After five years of historically low interest rates across the US, UK and eurozone, Wednesday’s vastly improved job forecast from the Bank of England raised the prospect of a return to more normal monetary policy.
A report out today from McKinsey attempts to quantify the impact of years of ultra lose monetary policy has been on the winners – and losers. Whilst there are few surprises in the report, it does attempt to put numbers on the winners and losers.
Unsurprisingly, it is governments that come out on top. The consultancy estimates that between 2007 and 2012 the US, UK and eurozone governments collectively benefited to the tune of $1.6tr from lower borrowing costs and the increased profits from central banks.
For consumers though it is a mixed bag. Read more
Beneath Wednesday’s headline estimation the UK’s population will rise by just under 10 million over the next 25 years is a trove of data set to be picked over by statisticians.
Whilst the Office for National Statistics stresses the numbers are not forecasts and do not predict the impact of future policies, the numbers form the basis for a host of policy calculations – notably in health, education, housing and pensions. Here are a few of the key underlying trends: Read more
Can social media data give useful real-time information during the progress of natural disasters? A group of academics thinks it could.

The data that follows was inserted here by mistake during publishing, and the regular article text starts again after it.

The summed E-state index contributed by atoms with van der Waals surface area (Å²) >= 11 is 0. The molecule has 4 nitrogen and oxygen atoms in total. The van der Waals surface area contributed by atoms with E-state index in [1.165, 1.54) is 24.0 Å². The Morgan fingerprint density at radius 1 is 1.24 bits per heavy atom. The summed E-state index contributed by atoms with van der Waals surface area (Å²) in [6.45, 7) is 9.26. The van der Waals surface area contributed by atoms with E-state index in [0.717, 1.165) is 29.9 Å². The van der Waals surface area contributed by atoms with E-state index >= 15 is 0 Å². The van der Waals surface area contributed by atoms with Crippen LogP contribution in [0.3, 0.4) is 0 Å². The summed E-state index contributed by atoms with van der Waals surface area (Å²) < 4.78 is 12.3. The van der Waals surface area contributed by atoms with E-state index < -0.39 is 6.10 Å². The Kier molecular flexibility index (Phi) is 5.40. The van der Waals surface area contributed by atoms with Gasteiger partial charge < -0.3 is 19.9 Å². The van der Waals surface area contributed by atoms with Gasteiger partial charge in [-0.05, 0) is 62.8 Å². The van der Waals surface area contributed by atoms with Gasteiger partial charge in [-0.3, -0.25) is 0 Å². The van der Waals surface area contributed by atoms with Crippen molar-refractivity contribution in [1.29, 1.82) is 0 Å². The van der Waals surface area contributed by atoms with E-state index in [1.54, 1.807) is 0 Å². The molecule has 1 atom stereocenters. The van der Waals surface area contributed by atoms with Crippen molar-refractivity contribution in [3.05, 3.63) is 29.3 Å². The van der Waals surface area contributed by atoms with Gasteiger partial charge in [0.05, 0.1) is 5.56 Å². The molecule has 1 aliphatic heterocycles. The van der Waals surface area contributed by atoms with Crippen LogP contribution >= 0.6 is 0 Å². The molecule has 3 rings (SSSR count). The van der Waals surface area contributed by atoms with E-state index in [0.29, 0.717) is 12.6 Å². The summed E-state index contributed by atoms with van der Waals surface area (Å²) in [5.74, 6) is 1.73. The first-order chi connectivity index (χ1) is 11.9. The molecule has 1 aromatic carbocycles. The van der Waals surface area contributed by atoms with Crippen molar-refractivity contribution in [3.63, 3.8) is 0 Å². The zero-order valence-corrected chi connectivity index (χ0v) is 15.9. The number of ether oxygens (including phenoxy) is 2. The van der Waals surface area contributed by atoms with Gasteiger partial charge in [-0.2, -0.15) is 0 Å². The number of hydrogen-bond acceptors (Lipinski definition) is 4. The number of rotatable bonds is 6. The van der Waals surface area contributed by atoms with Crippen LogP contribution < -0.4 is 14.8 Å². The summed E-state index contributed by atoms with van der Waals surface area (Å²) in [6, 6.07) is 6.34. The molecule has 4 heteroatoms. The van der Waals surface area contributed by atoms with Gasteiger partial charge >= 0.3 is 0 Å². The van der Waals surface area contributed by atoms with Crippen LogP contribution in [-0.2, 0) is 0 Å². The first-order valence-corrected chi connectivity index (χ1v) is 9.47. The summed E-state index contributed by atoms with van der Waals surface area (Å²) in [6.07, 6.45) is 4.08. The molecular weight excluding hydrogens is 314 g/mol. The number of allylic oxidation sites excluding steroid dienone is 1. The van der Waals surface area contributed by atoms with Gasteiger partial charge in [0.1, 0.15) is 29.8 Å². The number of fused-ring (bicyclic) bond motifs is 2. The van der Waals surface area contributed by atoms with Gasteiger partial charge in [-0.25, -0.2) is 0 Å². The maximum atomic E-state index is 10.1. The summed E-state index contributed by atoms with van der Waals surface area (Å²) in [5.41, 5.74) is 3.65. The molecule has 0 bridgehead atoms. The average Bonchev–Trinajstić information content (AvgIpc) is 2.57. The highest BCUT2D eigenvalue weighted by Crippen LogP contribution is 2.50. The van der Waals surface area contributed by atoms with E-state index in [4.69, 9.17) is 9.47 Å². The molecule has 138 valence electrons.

Researchers from Warwick University in the UK looked at pictures uploaded to Flickr during the lead-up and aftermath of Hurricane Sandy. As the two graphs below show, there was a strong correlation between the number of pictures taken and atmospheric pressure.
It is déjà vu time for Sony investors as the Japanese electronics company revises down its income expectations again.
The profit warning is the latest in a slew of downgrades over the past few years – in 2011 Sony infamously downgraded its net income forecasts four times.
The red bars below are Sony’s net income forecasts for 2011 at various times, and the blue bar shows the actual net loss of Y456.7bn.
The Financial Times has won two prestigious Eppy awards for excellence in online journalism.
The UK Austerity Audit, a data-led project investigating the impact of sweeping benefit changes on local economies, won in the best investigative feature category and the FT picked up a second gong for the best mobile website. Read more
Tim Berners-Lee (c) Getty
New research from Sir Tim Berners-Lee’s World Wide Web Foundation and the Open Data Institute places the UK at the top of the league table for open data, ahead of the United States.
The report comes ahead of an open government summit in London where David Cameron is to announce a proposal for a public register of company ownership which will show who ultimately owns and controls businesses.
The survey of the state of open data in 77 counties, notes that 55 per cent of the countries surveyed now have open data initiatives, but reiterates familiar problems for all users of open data:
- Valuable but potentially controversial datasets – such as company registers and land registers – are among the least likely to be openly released
- When they are released, government datasets are often issued in inaccessible formats
- Less than 7 per cent of the datasets surveyed are published in both machine readable forms and under open licences
- Data is often released only in highly aggregated forms
- Whilst countries might boast about releasing hundreds of datasets, if they aren’t the numbers demanded by citizens or those than can enable transparency or innovation there is little potential to deliver impact